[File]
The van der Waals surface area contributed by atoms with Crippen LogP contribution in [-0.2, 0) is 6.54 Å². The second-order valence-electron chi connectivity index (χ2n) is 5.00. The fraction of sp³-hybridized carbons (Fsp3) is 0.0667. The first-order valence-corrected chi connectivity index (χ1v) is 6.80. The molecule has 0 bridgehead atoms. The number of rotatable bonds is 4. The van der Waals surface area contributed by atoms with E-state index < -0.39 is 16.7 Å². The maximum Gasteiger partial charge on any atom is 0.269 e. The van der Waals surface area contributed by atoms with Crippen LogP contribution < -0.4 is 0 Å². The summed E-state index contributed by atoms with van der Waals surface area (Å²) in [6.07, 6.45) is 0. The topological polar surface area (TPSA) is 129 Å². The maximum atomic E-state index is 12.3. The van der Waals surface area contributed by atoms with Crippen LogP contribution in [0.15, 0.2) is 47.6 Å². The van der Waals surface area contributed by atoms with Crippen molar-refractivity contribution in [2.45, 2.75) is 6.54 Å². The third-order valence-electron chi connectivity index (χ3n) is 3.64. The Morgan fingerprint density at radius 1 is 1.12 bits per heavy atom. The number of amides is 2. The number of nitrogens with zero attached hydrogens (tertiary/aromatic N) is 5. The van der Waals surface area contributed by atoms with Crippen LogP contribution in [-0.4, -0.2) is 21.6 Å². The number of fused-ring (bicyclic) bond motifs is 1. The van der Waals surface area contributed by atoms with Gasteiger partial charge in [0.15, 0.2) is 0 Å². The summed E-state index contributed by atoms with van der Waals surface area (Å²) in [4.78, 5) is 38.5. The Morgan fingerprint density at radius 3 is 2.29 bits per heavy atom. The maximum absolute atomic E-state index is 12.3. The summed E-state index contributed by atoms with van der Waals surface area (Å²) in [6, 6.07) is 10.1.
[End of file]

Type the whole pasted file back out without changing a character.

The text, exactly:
The van der Waals surface area contributed by atoms with Crippen LogP contribution in [-0.2, 0) is 6.54 Å². The second-order valence-electron chi connectivity index (χ2n) is 5.00. The fraction of sp³-hybridized carbons (Fsp3) is 0.0667. The first-order valence-corrected chi connectivity index (χ1v) is 6.80. The molecule has 0 bridgehead atoms. The number of rotatable bonds is 4. The van der Waals surface area contributed by atoms with E-state index < -0.39 is 16.7 Å². The maximum Gasteiger partial charge on any atom is 0.269 e. The van der Waals surface area contributed by atoms with Crippen LogP contribution < -0.4 is 0 Å². The summed E-state index contributed by atoms with van der Waals surface area (Å²) in [6.07, 6.45) is 0. The topological polar surface area (TPSA) is 129 Å². The maximum atomic E-state index is 12.3. The van der Waals surface area contributed by atoms with Crippen LogP contribution in [0.15, 0.2) is 47.6 Å². The van der Waals surface area contributed by atoms with Crippen molar-refractivity contribution in [2.45, 2.75) is 6.54 Å². The third-order valence-electron chi connectivity index (χ3n) is 3.64. The Morgan fingerprint density at radius 1 is 1.12 bits per heavy atom. The number of amides is 2. The number of nitrogens with zero attached hydrogens (tertiary/aromatic N) is 5. The van der Waals surface area contributed by atoms with Crippen LogP contribution in [-0.4, -0.2) is 21.6 Å². The number of fused-ring (bicyclic) bond motifs is 1. The van der Waals surface area contributed by atoms with Gasteiger partial charge in [0.15, 0.2) is 0 Å². The summed E-state index contributed by atoms with van der Waals surface area (Å²) in [4.78, 5) is 38.5. The Morgan fingerprint density at radius 3 is 2.29 bits per heavy atom. The maximum absolute atomic E-state index is 12.3. The summed E-state index contributed by atoms with van der Waals surface area (Å²) in [6, 6.07) is 10.1.